Intensive confinement of animals in factory farm operations should be discontinued worldwide for the sake of animals, humans, and the environment, and we should rapidly evolve to eating other forms of protein that are safer for humans, including a wide range of time-honored, fundamental, plant-derived food sources as well as the more recently developed plant-based meat/dairy and egg alternatives, and even cultured meat (which is produced by culturing animal cells). Additional investment in plant-based agriculture to grow crops to feed humans rather than livestock for human consumption would feed far more people while utilizing far less land and water, allowing for the preservation of vital ecosystems for innumerable species.

The COVID-19 crisis has provided us with a wake-up call, an opportunity—and it is important that we as a species awaken to the imperative for us to change and that we act in ways that are beneficial to all lifeforms. What is good for nonhumans and the Earth is virtually always in the best interests of humans, given the profound interconnectedness of all life. All that we do depends upon abundant plant and animal life as well as clean air and water—and each of us can have a positive impact upon these fundamentals by demonstrating and inspiring enhanced mindfulness, beginning most basically with what we eat and how all of our daily choices and actions may be affecting animals and natural habitats. Ultimately, the survival not only of other lifeforms on this planet but also of ourselves will depend upon humanity’s ability to recognize the oneness of all that exists and the importance and deeper significance of compassion for all life.

What are some of your current projects?

We are now focusing a great deal of attention on global brain health and its connection to a One Health approach, the overarching importance of brain health to overall health, and a number of global COVID-19 research efforts.2We are also active in efforts to carry out the suggested actions on behalf of all life that we have laid out in this current paper.

References

Notes

By Marc Bekoff with David Wiebers.

1) Responses to "What the COVID-19 crisis is telling humanity" are listed here. They include:

Cao, Deborah (2020) Global risks of intensive animal farming and the wildlife trade. Animal Sentience 30(2)

Cao, Deborah (2020) Global risks of intensive animal farming and the wildlife trade. Animal Sentience 30(2)

Eshel, Gidon (2020) Pandemic leadership failures and public health. Animal Sentience 30(3)

Greger, Michael (2020) Whenever possible, treat the cause: Shut down the flu factories. Animal Sentience 30(4)

Anomaly, Jonathan (2020) Cultured meat would prevent the next Covid crisis. Animal Sentience 30(5)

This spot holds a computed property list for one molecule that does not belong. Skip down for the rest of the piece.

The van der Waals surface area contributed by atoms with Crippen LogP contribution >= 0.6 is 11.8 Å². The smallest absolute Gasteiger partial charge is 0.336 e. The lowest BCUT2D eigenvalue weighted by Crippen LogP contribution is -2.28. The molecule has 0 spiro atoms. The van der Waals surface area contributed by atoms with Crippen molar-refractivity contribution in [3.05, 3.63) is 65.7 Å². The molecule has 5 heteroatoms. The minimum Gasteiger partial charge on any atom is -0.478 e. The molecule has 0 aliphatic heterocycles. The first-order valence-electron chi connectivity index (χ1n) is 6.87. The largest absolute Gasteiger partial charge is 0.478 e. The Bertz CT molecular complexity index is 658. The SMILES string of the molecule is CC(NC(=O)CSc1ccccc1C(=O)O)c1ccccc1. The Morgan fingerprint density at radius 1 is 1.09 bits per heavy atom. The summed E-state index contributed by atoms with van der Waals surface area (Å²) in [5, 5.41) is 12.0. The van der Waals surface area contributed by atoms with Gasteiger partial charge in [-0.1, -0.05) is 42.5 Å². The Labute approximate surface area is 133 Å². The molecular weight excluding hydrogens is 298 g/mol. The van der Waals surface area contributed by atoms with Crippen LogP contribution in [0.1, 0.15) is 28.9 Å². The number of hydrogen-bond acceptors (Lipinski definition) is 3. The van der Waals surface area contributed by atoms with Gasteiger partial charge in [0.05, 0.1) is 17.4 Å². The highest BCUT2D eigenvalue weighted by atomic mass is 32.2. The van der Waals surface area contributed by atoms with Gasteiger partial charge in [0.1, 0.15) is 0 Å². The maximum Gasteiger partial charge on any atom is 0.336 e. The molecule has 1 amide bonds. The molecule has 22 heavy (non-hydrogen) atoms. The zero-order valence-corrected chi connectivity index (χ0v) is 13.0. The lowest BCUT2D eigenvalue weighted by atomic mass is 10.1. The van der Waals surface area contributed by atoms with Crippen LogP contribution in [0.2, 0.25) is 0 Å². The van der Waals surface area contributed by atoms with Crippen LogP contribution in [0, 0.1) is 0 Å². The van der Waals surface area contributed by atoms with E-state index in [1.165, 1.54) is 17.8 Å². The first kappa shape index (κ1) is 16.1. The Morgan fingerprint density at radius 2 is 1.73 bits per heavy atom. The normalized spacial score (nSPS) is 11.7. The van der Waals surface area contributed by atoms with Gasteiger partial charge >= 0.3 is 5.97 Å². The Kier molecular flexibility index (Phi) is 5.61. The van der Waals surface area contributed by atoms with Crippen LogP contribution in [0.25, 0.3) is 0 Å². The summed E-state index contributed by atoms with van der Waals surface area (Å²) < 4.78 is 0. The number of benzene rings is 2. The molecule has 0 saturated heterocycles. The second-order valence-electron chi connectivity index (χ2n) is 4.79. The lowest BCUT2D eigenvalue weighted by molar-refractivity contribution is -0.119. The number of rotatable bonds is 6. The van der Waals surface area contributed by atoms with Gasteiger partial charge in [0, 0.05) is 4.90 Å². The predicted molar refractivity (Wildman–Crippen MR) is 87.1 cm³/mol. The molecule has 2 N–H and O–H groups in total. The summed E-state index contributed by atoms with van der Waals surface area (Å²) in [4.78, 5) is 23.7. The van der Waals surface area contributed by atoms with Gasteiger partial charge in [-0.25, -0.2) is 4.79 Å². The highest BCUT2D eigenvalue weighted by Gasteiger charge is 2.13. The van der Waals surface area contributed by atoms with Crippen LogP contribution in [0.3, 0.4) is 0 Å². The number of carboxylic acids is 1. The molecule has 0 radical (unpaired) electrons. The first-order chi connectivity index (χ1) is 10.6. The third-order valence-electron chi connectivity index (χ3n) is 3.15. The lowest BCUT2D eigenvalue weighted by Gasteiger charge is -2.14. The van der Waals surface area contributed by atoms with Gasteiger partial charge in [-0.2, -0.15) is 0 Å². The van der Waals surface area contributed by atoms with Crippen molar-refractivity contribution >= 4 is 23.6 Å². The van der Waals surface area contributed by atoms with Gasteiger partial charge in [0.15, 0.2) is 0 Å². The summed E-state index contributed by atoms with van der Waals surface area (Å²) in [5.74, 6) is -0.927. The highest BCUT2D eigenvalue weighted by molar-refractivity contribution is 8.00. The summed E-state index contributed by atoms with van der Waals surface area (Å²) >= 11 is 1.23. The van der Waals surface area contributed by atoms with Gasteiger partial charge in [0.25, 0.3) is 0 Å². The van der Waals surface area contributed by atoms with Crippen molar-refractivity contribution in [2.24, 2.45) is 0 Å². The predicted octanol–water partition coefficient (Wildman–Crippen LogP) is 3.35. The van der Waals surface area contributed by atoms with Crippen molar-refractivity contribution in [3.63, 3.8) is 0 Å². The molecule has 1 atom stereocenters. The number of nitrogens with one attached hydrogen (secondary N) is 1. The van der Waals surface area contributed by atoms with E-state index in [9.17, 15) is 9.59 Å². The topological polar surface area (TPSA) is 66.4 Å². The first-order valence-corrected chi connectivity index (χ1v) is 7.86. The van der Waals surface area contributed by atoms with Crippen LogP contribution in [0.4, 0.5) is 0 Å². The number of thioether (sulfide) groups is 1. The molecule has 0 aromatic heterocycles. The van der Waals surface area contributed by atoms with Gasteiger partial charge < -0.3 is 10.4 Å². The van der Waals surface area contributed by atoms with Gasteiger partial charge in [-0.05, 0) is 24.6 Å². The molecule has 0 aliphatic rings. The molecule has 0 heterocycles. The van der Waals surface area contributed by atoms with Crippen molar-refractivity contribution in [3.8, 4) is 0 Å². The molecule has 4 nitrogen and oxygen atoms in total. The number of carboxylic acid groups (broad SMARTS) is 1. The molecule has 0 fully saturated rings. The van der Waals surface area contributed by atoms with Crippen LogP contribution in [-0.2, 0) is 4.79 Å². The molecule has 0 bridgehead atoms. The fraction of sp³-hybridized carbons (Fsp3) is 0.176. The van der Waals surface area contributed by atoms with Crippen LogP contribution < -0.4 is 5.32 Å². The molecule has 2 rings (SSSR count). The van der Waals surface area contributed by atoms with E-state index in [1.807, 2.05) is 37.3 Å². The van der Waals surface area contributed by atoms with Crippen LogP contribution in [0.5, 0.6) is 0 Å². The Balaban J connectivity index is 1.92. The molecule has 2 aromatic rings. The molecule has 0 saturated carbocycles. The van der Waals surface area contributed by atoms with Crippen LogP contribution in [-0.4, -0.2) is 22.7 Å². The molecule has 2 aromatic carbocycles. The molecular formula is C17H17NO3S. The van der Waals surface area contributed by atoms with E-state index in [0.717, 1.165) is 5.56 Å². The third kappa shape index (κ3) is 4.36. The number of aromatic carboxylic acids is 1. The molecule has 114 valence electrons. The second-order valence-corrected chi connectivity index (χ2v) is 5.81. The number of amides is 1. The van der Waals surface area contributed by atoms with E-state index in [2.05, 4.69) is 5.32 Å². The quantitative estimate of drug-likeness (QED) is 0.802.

Fox, Michael W. (2020) One planet, one health. Animal Sentience 30(6)

Broom, Donald M (2020) The necessity of human attitude change and methods of avoiding pandemics. Animal Sentience 30(7)

Schuck-Paim, Cynthia (2020) Intensive animal farming conditions are a major threat to global health. Animal Sentience 30(8)

Fawcett, Anne (2020) One Welfare, the role of health professionals, and climate change. Animal Sentience 30(9)

Lovell, Jarret S. (2020) Plant-based diets and COVID-19: Those who harvest crops are at high risk. Animal Sentience 30(10)

Whitfort, Amanda (2020) China's lack of animal welfare legislation increases the risk of further pandemics. Animal Sentience 30(11)

Bryant, Christopher J. (2020) Innovation in meat production: a problem and an opportunity. Animal Sentience 30(12)

Feigin, Svetlana (2020) It does not cost the earth to be kind. Animal Sentience30(13)

Morand, Serge (2020) New approach to health and the environment to avoid future pandemics. Animal Sentience 30(14)

Wyatt, Tanya (2020) Harm, Earth Jurisprudence and human/nonhuman relationships. Animal Sentience 30(15)

Robbins, Jesse (2020) Be wary of simple solutions to complex problems. Animal Sentience 30(16)

Marcum, James A (2020) Can we handle the truth of what COVID-19 is telling us?. Animal Sentience 30(17)

Skerratt, Lee (2020) Wildlife health systems. Animal Sentience 30(18)

Lee, Kelley (2020) Rethinking global governance to address zoonotic disease risks: Connecting the dots. Animal Sentience 30(19)

Kona-Boun, Jean-Jacques (2020) Anthropogenic suffering of farmed animals: the other side of zoonoses. Animal Sentience 30(20)

Toates, Frederick (2020) Covid-19, evolution, brains and psychology. Animal Sentience 30(21)

Bergstrom, Bradley J. (2020) Re-engage with the world for global health and animal welfare. Animal Sentience 30(22)

Davis, Tyler; Ireland, Molly E; Van Allen, Jason; and Worthy, Darrell A (2020) Zoonotic realism, computational cognitive science and pandemic prevention. Animal Sentience 30(23)

Gerlai, Robert (2020) Tribal brains in the global village: Deeper roots of the pandemic. Animal Sentience 30(24)

Wehbe, Yzar S. and Shackelford, Todd K. (2020) Appealing to human intuitions to reduce animal abuse. Animal Sentience 30(25)

Hawkins, Ronnie Z. (2020) Thinking longer, looking deeper. Animal Sentience 30(26)

Urbanik, Julie (2020) Reinforcing boundaries does not contribute to change. Animal Sentience 30(27)

Marazziti, Donatella (2020) Reflections on psychological and psychiatric consequences of COVID-19 pandemic. Animal Sentience 30(28)

Figueroa, Daniela and Duprat, Ximena (2020) Remedying anthropogenic zoonoses. Animal Sentience 30(29)

Wiebers, David and Feigin, Valery (2021) Heeding the call of Covid-19. Animal Sentience 30(30)

2) For more information on the One Health approach click here.

Bekoff, Marc. GUNDA: A New Film on Animal Sentience Recalibrates Morality.